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  Priestly Abuse Price Tag: $5M
Paterson Diocese Settles with 27 Victims of Molestation

By John Chadwick
Record
February 16, 2005

The Paterson Diocese, seeking to close a dark chapter in its history, has agreed to pay $5 million to settle a lawsuit brought by 27 men who said they were molested by priests.

The settlement - which also requires the diocese to pay for four years of counseling for each victim - is the largest paid by a New Jersey diocese in a sexual abuse case.

The deal came nearly three years after some of the plaintiffs - emboldened by an escalating national church crisis - went public with graphic stories of sexual abuse in a Morris County church rectory.

The revelations shocked North Jersey Catholics, forced then-Bishop Frank Rodimer to apologize, and served notice that the scandal exploding in Boston was afflicting Catholic communities nationwide.

"This has been an incredible journey of pain and sacrifice," Gregory Gianforcaro, a lawyer for 26 of the accusers, said at a news conference Tuesday. "Many of these plaintiffs were my friends as I was growing up."

Twenty-one of the plaintiffs said they were molested by the same priest - James T. Hanley - while he served at parishes in Mendham and Pequannock from 1968 to 1982.

One of Hanley's accusers said the settlement brings him no healing.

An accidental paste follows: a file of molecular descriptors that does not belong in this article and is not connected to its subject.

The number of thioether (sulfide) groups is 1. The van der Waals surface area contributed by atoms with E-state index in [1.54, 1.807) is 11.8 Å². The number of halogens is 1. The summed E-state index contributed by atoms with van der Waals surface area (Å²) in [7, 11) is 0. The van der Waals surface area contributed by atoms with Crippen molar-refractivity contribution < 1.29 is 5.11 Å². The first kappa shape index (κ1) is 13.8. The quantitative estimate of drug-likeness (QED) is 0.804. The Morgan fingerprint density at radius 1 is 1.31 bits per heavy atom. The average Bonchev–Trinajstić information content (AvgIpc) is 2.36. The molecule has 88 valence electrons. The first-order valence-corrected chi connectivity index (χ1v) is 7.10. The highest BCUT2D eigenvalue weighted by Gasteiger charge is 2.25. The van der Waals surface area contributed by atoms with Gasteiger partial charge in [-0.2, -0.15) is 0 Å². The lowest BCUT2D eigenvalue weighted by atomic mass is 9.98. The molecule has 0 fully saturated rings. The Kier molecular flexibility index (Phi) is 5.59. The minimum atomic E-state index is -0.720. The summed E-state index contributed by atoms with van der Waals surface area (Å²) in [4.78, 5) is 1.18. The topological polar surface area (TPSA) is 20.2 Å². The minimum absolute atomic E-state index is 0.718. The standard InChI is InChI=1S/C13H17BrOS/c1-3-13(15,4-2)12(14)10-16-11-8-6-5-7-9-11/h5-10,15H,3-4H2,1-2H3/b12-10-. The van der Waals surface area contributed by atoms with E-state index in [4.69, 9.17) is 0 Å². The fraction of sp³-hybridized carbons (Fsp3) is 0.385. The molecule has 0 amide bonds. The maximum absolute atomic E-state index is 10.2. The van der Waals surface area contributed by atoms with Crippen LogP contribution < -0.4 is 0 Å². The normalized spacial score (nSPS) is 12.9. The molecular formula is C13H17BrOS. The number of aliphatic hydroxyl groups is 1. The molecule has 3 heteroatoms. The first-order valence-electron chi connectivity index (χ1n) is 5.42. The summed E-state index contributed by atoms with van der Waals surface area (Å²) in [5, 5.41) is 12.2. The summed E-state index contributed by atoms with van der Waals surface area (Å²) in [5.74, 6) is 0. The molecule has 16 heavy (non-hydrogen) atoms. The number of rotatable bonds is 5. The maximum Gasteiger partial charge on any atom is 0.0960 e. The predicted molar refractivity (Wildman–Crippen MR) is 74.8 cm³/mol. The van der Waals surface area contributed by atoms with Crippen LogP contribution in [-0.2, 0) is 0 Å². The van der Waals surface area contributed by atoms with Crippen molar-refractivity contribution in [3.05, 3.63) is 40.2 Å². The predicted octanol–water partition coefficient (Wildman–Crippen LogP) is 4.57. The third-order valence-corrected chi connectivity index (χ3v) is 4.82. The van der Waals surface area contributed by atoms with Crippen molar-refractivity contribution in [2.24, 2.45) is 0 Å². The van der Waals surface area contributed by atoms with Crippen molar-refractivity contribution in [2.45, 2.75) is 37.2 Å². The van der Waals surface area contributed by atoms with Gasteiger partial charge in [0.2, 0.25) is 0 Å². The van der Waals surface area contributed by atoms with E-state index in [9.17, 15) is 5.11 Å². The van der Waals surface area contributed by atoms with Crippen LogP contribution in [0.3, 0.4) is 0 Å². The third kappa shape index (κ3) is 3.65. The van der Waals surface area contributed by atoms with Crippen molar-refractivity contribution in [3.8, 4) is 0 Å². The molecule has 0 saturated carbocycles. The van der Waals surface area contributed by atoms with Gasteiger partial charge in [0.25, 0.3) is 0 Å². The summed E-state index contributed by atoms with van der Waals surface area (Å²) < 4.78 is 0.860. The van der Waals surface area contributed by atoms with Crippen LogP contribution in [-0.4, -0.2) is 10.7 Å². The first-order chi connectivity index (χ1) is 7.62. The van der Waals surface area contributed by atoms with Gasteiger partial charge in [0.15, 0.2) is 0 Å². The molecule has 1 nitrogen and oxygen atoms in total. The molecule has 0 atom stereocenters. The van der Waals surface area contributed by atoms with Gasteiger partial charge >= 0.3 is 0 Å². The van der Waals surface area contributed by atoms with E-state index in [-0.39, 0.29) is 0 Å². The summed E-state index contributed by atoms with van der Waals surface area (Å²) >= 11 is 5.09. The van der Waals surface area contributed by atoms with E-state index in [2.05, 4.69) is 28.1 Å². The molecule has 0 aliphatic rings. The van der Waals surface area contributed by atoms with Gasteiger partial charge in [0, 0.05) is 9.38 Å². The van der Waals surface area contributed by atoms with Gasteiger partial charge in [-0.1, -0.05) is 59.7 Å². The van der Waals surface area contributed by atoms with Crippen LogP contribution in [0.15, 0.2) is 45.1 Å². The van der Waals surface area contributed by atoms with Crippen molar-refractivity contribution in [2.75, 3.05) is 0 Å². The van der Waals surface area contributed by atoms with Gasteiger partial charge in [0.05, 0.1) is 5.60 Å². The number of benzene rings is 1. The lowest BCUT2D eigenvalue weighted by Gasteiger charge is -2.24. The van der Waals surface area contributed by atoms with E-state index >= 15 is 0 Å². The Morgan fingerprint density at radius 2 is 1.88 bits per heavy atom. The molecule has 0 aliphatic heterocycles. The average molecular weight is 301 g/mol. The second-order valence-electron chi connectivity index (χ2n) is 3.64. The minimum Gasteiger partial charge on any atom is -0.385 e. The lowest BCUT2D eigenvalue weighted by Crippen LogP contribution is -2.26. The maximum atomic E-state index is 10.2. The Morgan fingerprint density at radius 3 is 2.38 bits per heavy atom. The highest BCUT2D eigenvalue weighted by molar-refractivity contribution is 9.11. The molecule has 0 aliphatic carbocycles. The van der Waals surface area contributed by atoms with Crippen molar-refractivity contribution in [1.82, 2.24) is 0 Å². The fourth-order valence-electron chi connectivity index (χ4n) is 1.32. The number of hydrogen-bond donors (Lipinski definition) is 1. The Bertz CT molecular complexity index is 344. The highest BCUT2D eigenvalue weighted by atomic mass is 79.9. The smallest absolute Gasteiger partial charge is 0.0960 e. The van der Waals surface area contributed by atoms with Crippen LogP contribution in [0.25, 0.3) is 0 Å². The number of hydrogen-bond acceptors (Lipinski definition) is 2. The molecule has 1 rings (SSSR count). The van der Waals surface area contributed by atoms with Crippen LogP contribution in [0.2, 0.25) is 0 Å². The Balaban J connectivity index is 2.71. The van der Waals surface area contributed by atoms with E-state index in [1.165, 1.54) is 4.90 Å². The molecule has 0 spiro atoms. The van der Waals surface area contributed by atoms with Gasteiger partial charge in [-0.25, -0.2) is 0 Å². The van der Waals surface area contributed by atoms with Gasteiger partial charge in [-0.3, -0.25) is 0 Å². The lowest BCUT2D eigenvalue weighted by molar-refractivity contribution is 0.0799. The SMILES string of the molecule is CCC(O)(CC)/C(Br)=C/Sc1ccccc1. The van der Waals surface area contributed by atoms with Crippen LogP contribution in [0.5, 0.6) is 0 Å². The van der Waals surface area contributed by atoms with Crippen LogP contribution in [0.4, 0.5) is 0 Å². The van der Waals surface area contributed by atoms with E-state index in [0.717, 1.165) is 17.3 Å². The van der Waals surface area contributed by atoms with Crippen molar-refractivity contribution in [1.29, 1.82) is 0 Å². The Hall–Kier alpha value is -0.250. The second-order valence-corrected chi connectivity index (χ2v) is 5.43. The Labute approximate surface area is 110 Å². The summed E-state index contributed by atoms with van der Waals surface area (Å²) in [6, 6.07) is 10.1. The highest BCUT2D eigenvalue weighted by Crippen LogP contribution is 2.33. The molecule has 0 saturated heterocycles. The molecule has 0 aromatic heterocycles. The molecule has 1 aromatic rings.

"It won't allow me to be 12 years old again and have the luxury of discovering sexual intimacy on my own terms," said Ben Cotton, 42, who said he was molested by Hanley at St. Joseph's Church in Mendham. "No one can ever give me that, and it has screwed up my whole life."

Hanley, 68, was permanently removed from the clergy, or laicized, two years ago. He lives in a low-income apartment in Paterson. He has never been charged with a crime, but admitted in a sworn statement that he molested at least a dozen boys.

The lawsuit - filed in January 2004 in state Superior Court, Morristown - sought to hold the diocese responsible for the abuse and alleged that Rodimer knew or should have known about Hanley's actions.

The diocese vowed to fight the suit.

But new Bishop Arthur J. Serratelli, acting through intermediaries, approached the plaintiffs in December seeking a settlement.

The plaintiff's lawyer praised Serratelli.

"I am convinced he is a kind and compassionate man who is trying to assist victims in their healing," Gianforcaro said.

Some plaintiffs were nevertheless skeptical. They said the diocese started pursuing a settlement only after Judge Deanne M. Wilson refused its motion to dismiss the case in November.

They also cited a movement in Trenton aimed at amending the state's powerful Charitable Immunity Act, which shields the church and other non-profits from costly negligence suits.

"This lawsuit was settled because of a number of political and legal market conditions," Cotton said.

Under the terms of the settlement, the diocese admits no wrongdoing or liability. The plaintiffs had initially sought for priests' confidential personnel files to be opened. But they dropped those demands in the face of refusal by the diocese.